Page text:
COLUMBIA LINKS TEENS TO HOST CHICAGO TOWN HALL MEETING ON VIOLENCE AS A COMMUNITY PUBLIC HEALTH PROBLEM
Panelists Include Community Leaders, Violence Prevention Group Members, E.R. Trauma Surgeons and Teen Journalists
CHICAGO (November 6, 2012) – Chicago teens in the Columbia Links journalism and news literacy program housed at Columbia College Chicago will present their findings on violence as a public health problem and join a panel of professional experts to discuss how communities such as Chatham, Roseland and Beverly deal with violence. The presentations will take place during a town hall meeting titled “Don’t Shoot, I MUST Grow Up” on Nov. 15 at 5:30 p.m. in the Music Center Concert Hall on the first floor of 1014 S. Michigan Ave., Chicago.
Columbia Links’ investigative team (I-Team) of five Chicago high school students has been researching and analyzing the strategies that some communities are using to successfully fight against violence. The students will present their findings during the first half of the evening. Then, a panel of adults involved in local violence prevention work also will speak about their efforts at the town hall meeting. Audience members will be able to ask questions of both students and adults.
Journalist and Columbia Links mentor Celia Daniels has guided the student investigative work the past few months with consultation from Alden Loury of the Better Government Association. Daniels says that this summer she observed how many of the high school students’ applications for the program expressed an urgent desire to write about the violence enveloping them and them and their neighborhoods.
Links students then wrote essays about violence and possible solutions in a publication called, “Don’t Shoot, I Want to Grow Up,” posted on the Columbia Links website, www.columbialinks.org. Brenda Butler, Links executive director, said, “Teens are often the victims of violence, so their voices should be heard regarding the problem and how to solve it. Following the print publication, this presentation is the next step in letting the students’ voices be heard.”
Daniels added, “This time we’ll examine how violence is a public health crisis, how it should be approached like a disease, and how communities, politicians, police and health officials are trying to treat and eradicate it.”
In their research, the teen I-Team found that specific strategies are used by some communities to buffer and prevent violence. These strategies include residents being proactive about organizing and communicating with each other when negative changes first begin to take shape on the streets. They also take advantage of quick Internet communication tools like e-blasts and social media to alert residents and police of potential crime in their neighborhoods.
More specific strategies will be discussed by the teen and adult panels at the town hall meeting, and will form the basis of an action plan for further Columbia Links work to document and help stem the tide of violence, Butler said.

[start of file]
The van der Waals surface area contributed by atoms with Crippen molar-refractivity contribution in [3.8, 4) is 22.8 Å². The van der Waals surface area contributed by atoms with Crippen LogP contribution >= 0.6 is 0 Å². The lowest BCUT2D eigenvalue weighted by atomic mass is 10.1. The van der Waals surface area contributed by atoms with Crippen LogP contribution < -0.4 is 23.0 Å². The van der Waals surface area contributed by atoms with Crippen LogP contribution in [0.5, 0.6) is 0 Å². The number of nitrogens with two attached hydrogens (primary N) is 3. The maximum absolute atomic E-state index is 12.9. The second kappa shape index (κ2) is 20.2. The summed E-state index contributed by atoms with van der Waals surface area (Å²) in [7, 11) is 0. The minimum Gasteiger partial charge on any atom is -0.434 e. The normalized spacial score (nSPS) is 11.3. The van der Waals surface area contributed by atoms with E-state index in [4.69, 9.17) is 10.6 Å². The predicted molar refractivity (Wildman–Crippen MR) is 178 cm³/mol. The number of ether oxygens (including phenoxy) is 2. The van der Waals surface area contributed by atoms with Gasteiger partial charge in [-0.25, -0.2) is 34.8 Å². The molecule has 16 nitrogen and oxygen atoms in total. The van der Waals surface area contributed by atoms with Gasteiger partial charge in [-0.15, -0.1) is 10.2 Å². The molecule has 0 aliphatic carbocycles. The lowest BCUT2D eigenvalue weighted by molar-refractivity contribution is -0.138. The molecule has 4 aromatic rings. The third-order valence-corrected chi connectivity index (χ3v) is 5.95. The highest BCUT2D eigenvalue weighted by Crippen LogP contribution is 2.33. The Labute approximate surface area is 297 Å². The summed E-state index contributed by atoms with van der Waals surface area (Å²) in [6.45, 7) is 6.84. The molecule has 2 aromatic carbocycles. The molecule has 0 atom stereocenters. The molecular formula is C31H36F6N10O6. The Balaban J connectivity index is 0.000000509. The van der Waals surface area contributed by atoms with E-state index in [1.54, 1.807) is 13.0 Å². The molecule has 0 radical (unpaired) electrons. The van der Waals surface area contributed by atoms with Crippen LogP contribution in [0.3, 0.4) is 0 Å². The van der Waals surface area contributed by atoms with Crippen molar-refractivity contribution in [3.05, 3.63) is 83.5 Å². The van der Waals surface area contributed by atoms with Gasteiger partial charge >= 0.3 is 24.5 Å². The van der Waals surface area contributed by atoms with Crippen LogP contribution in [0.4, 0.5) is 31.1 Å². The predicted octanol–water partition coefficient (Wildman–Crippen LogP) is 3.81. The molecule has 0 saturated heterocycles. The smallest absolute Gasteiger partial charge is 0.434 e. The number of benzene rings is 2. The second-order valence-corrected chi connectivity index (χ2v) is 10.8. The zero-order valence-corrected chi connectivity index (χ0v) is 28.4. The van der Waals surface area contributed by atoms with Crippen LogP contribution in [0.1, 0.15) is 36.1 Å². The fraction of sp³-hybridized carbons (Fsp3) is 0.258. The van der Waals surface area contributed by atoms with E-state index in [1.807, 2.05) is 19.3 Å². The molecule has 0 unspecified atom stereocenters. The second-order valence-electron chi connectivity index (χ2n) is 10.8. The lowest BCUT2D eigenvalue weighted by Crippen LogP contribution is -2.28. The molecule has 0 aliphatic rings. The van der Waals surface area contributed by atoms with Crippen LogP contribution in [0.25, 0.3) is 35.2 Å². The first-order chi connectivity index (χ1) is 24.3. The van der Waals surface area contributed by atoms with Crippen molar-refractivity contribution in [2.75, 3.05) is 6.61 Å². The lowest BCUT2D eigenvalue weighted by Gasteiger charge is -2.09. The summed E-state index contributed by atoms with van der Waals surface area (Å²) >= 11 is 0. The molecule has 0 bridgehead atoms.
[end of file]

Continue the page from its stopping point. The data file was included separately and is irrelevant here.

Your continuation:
The teen I-Team panel for the town hall meeting includes:
- Lily Moore, sophomore at Northside College Preparatory High School
- Wesley Bogard, senior at Harlan Community Academy High School
- Alan Peck, junior at Mount Carmel High School
- Kyler Sumter, sophomore at Lindblom Math & Science Academy
- Matthew Wettig, junior at Lane Tech High School
The adult panel for the town hall meeting includes:
- Diane Latiker, founder, Kids Off the Block, a community program which serves more than 1,500 youth in Roseland
- Harold Pollack, Ph.D., co-director, University of Chicago Crime Lab, and expert on the intersection of poverty policy and public health to reduce violence
- Roosevelt Vonil, president, Greater Chatham Alliance, an organization that works to improve the viability of the community
- Bob Jackson, executive director, CeaseFire Roseland, an anti-violence program that uses “interrupters” to quell confrontations
- Hieu H. Ton-That, M.D., assistant professor of Surgery, Trauma & Emergency Division, Loyola University Medical Center, and a medical advocate for combatting youth violence
The town hall meeting is open to the public. To attend, please RSVP at the Columbia Links website, http://www.columbialinks.org/townhall.
Columbia Links provides three academies each year in which Chicago high school teens can learn about news literacy and reporting. They are taught how to research the crucial issues that affect them, seek out authoritative and credible sources and produce stories that bring new awareness to their readers and for themselves. The McCormick Foundation and Dow Jones News Fund provide funding for Columbia Links.
Columbia College Chicago is an urban institution that offers innovative degree programs in the visual, performing, media and communication arts for more than 11,000 students in more than 120 undergraduate and graduate programs. An arts and media college committed to a rigorous liberal arts curriculum, Columbia is dedicated to opportunity and excellence in higher education. For further information, visit www.colum.edu